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Preserver of Jewish culture

The Patron A Life of Salman Schocken, 1877-1959 Anthony David Metropolitan Books: 452 pp., $30

August 08, 2004|Michael Andre Bernstein | Michael Andre Bernstein is the author of the novel "Conspirators."

By any measure, it was an astonishing generation of Jews that grew to maturity in Central Europe between the last decades of the 19th century and the First World War. Not infrequently, the most successful of these Kraftjuden, or "powerful Jews," as they were called, were children of families only recently permitted to reside outside the ghetto walls and enforced penury that had kept Austro-German Jewry confined for centuries. Their grandparents had been barred from most professions and denied access to higher education, but once released, the pent-up energy and ambition of their offspring transformed utterly not just the world of traditional Judaism but, equally, the long-forbidden realms of secular culture, science and commerce.

Many of these men and women went on to become iconic names in the history of modern Europe, with shelf-loads of biographies and critical studies devoted to their achievements. Surprisingly, though, Anthony David's engrossing new book, "The Patron," is the first full-scale biography of one of the most interesting of these figures, Salman Schocken (1877-1959), whose career, perhaps more clearly than anyone else's, embodies the brief moment when it was possible for a self-made German Jew to occupy a leading role at the intersection of big business, high culture and Zionism.

The publishing house he founded, Schocken Verlag, contributed powerfully to the transformation of Hebrew from a sacred tongue into a vehicle for modern secular literature, and both his Hebrew and his German titles contain some of the most important Jewish works we have in either language. His contributions to Jewish culture became still more urgent after the Nazi assumption of state power and the ensuing exclusion of Jews from German life. Forbidden to publish "Aryan" authors, Schocken Verlag became dedicated not only to preserving classic Jewish texts but also to showing the continuing vitality of the tradition in the work of 20th century writers like Franz Kafka. No doubt, a modern, secular Jewish culture would have come into existence without Schocken, but deprived of his ardent commitment and financial support, the contours of that new culture might well have been different and its canonic texts not nearly as well known.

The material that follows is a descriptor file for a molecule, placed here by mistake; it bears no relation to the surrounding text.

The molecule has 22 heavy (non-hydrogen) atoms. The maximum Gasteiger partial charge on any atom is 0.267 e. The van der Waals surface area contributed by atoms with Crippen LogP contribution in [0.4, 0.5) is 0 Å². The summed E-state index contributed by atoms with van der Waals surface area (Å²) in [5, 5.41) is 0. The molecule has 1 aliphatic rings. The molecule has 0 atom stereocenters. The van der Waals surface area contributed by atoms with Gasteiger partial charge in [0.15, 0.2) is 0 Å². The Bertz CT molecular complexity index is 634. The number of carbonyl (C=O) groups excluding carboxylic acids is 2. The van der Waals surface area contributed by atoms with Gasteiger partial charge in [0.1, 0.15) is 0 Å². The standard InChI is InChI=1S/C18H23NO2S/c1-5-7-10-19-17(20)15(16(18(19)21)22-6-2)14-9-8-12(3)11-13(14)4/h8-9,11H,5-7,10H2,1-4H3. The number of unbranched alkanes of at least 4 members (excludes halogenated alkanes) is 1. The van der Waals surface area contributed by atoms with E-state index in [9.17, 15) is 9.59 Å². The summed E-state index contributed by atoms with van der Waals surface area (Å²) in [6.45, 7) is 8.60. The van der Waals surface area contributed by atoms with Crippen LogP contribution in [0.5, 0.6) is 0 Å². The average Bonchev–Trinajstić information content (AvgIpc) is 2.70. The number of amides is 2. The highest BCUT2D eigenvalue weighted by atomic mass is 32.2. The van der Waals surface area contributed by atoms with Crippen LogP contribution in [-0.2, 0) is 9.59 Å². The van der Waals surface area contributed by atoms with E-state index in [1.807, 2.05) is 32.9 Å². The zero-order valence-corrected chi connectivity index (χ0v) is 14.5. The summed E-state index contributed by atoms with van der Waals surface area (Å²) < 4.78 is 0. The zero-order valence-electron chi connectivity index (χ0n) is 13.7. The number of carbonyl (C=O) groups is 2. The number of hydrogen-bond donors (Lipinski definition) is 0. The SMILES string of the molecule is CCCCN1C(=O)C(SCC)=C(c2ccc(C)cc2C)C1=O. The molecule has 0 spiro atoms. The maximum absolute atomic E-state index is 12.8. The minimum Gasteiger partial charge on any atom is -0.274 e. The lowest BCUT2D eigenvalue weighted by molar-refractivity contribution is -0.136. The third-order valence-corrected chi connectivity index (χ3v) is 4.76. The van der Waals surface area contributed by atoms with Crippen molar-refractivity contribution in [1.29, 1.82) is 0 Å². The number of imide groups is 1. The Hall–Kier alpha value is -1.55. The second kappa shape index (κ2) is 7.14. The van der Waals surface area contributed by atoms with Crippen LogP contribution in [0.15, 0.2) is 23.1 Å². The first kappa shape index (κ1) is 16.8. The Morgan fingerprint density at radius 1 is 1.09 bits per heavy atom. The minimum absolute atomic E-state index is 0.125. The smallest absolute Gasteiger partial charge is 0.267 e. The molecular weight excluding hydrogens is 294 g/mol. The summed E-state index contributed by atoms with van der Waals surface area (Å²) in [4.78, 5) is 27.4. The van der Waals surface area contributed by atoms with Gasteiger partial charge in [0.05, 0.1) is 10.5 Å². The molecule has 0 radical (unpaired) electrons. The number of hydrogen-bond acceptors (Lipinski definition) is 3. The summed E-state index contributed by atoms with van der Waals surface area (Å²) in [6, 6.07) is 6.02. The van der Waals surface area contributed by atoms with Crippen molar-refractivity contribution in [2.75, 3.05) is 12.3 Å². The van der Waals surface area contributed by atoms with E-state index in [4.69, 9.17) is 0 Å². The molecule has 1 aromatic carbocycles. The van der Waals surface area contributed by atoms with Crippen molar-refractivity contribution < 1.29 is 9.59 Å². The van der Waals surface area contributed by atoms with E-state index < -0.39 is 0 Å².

Hannah Arendt, who briefly worked for Schocken when they both were exiles in New York, once referred to her employer -- not entirely ironically -- as the "Jewish Bismarck," while for Gershom Scholem, the great scholar of Jewish mysticism, Schocken was not merely a remarkably successful businessman and patron but "a mystical merchant" and "our Don Quixote of the jet-age." It is impossible to imagine anyone else being described in similar terms -- especially not by temperaments as captious as Arendt's and Scholem's -- and David rightly echoes the judgment that "no one better mirrored the fate of German Jews writ large, or embodied its spectrum of opportunities and impossible choices."

Born in 1877 in Margonin, a drab, economically backward town in the Prussian province of Posen near the Polish border, Schocken was regarded for many years as a typical Ostjude, or "Jew from the East," a group almost as despised by the more successfully assimilated Jews from the metropolitan areas as it was by out-and-out anti-Semites. Schocken attended the local heder, or religious school, until he was apprenticed to a small merchant at 14, much as his father and grandfather had been before him. Schocken, though, had already become a ferocious autodidact, his imagination initially fired by Goethe's novel "Wilhelm Meister's Apprenticeship," with its doctrine of individual self-realization, and even as his interests widened and took on a more Jewish inflection, the canon of German Romantic authors remained cherished touchstones for the rest of his life.

Schocken's apprenticeship taught him rudimentary business skills, but, more important, it left him determined never to settle for the life of a store clerk. He fled to Berlin to make his fortune, only to fail miserably and find himself forced to accept a position as a traveling salesman for a Leipzig textile firm. Slowly, though, in partnership with his older brother, Simon, who was running a mid-size shop in Zwickau, an industrial city in Saxony, Salman Schocken's ideas about how to improve the merchandising of consumer goods brought him success. The Schocken brothers went into business and from their Zwickau headquarters began to build a chain of ever-larger and more profitable department stores.

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